- Under the DATE & TIME tab, SET THE YEAR to 2002
- CLOSE the System Preferences
- OPEN the QuickTime player (you may still get the blurb for QT Pro. If so, click it away and then CLOSE the Player
- Go back to System Preferences, Date & Time panel and move the year BACK to 2001. Go to the NETWORK TIME tab and turn Time Synchronization back ON if it was on previously.
- CLOSE the System Preferences
That's it! The QuickTime Pro begging screen tastefully times-out after a year. Setting the clock ahead kills the pop-ups for good (BTW - this has worked since QuickTime 3)
If you have fast network access, there's now a quick and easy way to have total remote control over your OS X box, including the GUI. A protocol known as VNC (Virtual Network Computing) is the key, and it offers servers and clients for nearly every platform.
There have been a couple of clients for X released (which allow you to connect to other VNC servers), but there hasn't been a server (well, there's one you can run if you install X Windows on X first, but that's a big project in itself!). There is now, however, an OS X VNC server package available which runs native under Aqua, and takes about 30 seconds to get running.
If you look closely at the screenshot (or look at the larger image), you'll see that it's my Aqua desktop being viewed from a Windows98 machine. Over my LAN, this was nearly as fast as working locally on my desktop. To work remotely, though, you'll want a fast internet connection on your X machine.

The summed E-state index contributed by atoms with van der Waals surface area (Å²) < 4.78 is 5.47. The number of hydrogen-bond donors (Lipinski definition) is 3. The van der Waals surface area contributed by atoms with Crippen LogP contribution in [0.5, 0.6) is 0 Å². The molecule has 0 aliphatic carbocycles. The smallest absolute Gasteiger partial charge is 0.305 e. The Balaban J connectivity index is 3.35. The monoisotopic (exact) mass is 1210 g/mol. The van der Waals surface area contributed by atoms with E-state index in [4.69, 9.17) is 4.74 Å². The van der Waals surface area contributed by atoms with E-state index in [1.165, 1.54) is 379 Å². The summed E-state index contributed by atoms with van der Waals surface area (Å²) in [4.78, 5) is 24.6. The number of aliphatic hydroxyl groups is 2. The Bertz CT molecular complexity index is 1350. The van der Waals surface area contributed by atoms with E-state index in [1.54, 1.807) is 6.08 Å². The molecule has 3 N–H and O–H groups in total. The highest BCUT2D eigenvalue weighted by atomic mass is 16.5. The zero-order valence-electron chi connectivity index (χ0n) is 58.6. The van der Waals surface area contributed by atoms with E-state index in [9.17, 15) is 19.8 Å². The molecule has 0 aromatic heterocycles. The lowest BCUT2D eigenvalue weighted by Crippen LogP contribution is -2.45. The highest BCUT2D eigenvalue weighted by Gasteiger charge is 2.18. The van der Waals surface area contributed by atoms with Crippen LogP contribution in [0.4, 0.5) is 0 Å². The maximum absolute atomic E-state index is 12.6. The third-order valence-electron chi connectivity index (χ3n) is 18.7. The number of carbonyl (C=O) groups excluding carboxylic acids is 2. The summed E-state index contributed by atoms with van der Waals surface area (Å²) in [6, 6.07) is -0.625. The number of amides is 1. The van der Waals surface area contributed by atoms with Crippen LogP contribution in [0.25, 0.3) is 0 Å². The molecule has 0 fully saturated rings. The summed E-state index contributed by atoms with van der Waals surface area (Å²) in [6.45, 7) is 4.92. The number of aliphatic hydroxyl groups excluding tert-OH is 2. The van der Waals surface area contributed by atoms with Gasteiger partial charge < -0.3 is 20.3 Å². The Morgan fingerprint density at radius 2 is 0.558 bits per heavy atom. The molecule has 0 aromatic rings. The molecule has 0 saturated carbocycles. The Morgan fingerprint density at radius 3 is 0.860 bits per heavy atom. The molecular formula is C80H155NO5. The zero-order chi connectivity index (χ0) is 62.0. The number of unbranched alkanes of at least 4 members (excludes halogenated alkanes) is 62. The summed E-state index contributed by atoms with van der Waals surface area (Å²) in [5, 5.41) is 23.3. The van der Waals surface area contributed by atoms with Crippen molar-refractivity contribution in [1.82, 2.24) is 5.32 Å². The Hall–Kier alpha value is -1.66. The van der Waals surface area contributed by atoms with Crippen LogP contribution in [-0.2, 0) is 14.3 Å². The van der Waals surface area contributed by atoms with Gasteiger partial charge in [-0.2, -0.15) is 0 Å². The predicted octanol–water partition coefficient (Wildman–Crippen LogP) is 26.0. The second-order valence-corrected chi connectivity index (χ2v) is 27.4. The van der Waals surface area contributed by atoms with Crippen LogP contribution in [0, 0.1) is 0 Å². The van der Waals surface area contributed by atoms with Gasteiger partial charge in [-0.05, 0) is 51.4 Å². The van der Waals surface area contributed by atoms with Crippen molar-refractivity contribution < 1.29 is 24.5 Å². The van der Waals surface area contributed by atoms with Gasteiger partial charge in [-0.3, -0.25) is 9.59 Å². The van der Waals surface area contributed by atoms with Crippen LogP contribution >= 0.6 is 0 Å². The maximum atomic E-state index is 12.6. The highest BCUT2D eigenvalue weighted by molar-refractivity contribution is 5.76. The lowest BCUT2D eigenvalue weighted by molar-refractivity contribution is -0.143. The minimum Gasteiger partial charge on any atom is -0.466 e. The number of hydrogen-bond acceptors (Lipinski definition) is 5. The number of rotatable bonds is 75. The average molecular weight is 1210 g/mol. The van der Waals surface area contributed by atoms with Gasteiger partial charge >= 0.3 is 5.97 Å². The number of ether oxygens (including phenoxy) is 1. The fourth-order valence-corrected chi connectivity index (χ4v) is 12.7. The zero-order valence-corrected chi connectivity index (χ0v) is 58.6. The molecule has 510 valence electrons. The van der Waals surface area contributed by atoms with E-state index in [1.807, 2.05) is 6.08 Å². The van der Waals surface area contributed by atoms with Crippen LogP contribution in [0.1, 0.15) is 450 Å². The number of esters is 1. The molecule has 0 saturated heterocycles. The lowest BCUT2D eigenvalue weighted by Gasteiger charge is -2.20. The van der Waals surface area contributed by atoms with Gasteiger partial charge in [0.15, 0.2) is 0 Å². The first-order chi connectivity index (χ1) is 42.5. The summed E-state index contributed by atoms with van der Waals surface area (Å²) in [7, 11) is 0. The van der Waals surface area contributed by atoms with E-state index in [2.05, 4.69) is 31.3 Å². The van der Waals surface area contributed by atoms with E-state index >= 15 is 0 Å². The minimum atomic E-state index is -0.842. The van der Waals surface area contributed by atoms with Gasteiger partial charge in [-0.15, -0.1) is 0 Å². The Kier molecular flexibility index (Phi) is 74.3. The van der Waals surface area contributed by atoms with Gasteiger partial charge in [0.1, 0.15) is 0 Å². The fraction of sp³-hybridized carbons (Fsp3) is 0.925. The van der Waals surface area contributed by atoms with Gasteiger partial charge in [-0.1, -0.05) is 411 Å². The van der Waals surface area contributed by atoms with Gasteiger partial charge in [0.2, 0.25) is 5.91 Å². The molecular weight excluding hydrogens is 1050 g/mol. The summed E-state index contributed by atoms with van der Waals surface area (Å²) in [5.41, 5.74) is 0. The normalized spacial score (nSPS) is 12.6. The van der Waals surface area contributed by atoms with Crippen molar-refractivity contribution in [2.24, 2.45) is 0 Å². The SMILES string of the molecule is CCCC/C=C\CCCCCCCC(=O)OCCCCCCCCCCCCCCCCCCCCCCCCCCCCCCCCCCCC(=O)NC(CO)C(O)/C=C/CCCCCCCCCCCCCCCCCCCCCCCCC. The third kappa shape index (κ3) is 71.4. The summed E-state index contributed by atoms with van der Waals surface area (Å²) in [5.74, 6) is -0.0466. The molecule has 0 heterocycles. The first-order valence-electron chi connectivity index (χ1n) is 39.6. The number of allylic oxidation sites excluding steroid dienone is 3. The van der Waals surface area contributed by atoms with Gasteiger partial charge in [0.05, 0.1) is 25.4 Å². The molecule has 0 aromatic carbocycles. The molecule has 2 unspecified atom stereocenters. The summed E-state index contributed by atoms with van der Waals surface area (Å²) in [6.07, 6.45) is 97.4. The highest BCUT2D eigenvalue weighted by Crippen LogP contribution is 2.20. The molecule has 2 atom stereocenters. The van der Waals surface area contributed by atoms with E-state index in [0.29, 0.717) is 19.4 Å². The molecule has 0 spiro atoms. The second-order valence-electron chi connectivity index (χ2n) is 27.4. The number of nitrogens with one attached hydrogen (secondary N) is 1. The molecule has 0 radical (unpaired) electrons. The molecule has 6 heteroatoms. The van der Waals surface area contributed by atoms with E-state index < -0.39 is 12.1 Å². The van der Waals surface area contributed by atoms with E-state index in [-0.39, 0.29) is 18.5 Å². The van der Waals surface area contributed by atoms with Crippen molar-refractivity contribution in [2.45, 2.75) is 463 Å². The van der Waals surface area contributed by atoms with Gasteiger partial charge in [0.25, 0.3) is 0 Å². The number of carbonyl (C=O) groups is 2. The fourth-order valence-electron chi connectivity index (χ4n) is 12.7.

Getting this working is incredibly simple. Here's how:
Update: osxvnc.com is no longer a Mac-related website; the domain expired and it's now run as a porn site! Do not try to visit there!]
Install the program and launch it.
Get a client (viewer) for another machine (or even for your OS X box). You can pick a viewer for common platforms or less common platforms. You could also try searching macosxapps or VersionTracker for VNC clients for OS X.
Launch the viewer and enter the IP number and port of the server. You should now have remote control over your OS X machine!
For more information on the server (including a script to launch it at startup and some speed tips), visit [see Update note above!]. With VNC and SSH, I now have complete remote control over my OS X system, from nearly any platform available -- cool!